When does pic­ture edit­ing go too far?

Kelly Brook, 38, re­cently ad­mit­ted to al­ter­ing her so­cial me­dia photos

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Fol­low­ing celebs on In­sta­gram can be hard. How does she al­ways look so good? Can I af­ford that slay out­fit? What are her diet se­crets? It can of­ten leave us feel­ing pretty rub­bish about our­selves. Imag­ine how peeved you’d be then to find out your fave star is edit­ing their photos.

It’s some­thing that curvy TV star Kelly Brook has re­cently opened up about, in­sist­ing in a now-deleted In­sta­gram post, ‘Yes I re­touch my pic­tures! It is not be­cause of my weight! We all do it.’ Err, is that an OK mes­sage to send to her 940K fol­low­ers?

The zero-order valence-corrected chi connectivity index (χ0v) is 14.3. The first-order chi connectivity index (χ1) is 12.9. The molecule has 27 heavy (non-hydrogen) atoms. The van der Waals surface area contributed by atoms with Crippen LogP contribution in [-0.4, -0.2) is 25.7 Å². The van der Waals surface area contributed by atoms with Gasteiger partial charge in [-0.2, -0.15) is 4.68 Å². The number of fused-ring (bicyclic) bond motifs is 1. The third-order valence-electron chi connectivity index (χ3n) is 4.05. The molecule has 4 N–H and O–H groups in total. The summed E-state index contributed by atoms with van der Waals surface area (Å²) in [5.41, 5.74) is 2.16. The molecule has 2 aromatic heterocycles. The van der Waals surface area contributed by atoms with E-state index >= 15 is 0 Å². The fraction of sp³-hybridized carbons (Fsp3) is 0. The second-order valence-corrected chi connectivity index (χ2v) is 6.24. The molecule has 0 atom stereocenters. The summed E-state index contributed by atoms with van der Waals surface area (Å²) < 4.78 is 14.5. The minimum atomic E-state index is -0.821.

‘Of course there is tech­ni­cally noth­ing wrong with a bit of im­age tweak­ing,’ says au­thor and be­hav­iour ex­pert Judi James. ‘But it is the con­stant use of this fa­cil­ity that should make celebs like Kelly, who’s a role model for curvier girls, think harder about this. It cre­ates the ex­pec­ta­tion that you can have a curvier fig­ure but with­out, say, a rounded tum. This can make girls feel ashamed of their nor­mal body shapes, which might not be Kelly’s fault, but wouldn’t it be great if she were seen as gor­geous, tummy and all?’

It cer­tainly would, so let’s all – celebs and ‘civil­ians’ alike – start em­brac­ing our lit­tle quirks more!

Kelly at Royal As­cot and, left, with her part­ner Jeremy Parisi in an im­age posted to her In­sta­gram

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